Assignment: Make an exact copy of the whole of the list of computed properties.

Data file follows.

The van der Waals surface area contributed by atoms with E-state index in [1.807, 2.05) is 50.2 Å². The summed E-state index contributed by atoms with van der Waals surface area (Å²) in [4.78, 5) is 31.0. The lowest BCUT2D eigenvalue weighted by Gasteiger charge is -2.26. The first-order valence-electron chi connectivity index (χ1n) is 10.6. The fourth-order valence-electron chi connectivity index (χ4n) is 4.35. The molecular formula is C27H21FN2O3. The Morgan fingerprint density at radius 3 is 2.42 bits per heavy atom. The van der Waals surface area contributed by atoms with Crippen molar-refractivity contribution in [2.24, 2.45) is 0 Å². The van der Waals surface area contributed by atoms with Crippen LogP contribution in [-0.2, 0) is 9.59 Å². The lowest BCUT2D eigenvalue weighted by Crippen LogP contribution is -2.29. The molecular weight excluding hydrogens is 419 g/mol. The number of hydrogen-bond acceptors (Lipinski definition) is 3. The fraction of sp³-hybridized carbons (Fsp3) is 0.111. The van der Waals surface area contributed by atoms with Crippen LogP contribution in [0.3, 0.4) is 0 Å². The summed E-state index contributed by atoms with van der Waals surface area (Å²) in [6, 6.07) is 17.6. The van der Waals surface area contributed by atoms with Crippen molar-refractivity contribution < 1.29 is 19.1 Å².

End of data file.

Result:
The van der Waals surface area contributed by atoms with E-state index in [1.807, 2.05) is 50.2 Å². The summed E-state index contributed by atoms with van der Waals surface area (Å²) in [4.78, 5) is 31.0. The lowest BCUT2D eigenvalue weighted by Gasteiger charge is -2.26. The first-order valence-electron chi connectivity index (χ1n) is 10.6. The fourth-order valence-electron chi connectivity index (χ4n) is 4.35. The molecular formula is C27H21FN2O3. The Morgan fingerprint density at radius 3 is 2.42 bits per heavy atom. The van der Waals surface area contributed by atoms with Crippen molar-refractivity contribution in [2.24, 2.45) is 0 Å². The van der Waals surface area contributed by atoms with Crippen LogP contribution in [-0.2, 0) is 9.59 Å². The lowest BCUT2D eigenvalue weighted by Crippen LogP contribution is -2.29. The molecular weight excluding hydrogens is 419 g/mol. The number of hydrogen-bond acceptors (Lipinski definition) is 3. The fraction of sp³-hybridized carbons (Fsp3) is 0.111. The van der Waals surface area contributed by atoms with Crippen LogP contribution in [0.3, 0.4) is 0 Å². The summed E-state index contributed by atoms with van der Waals surface area (Å²) in [6, 6.07) is 17.6. The van der Waals surface area contributed by atoms with Crippen molar-refractivity contribution < 1.29 is 19.1 Å².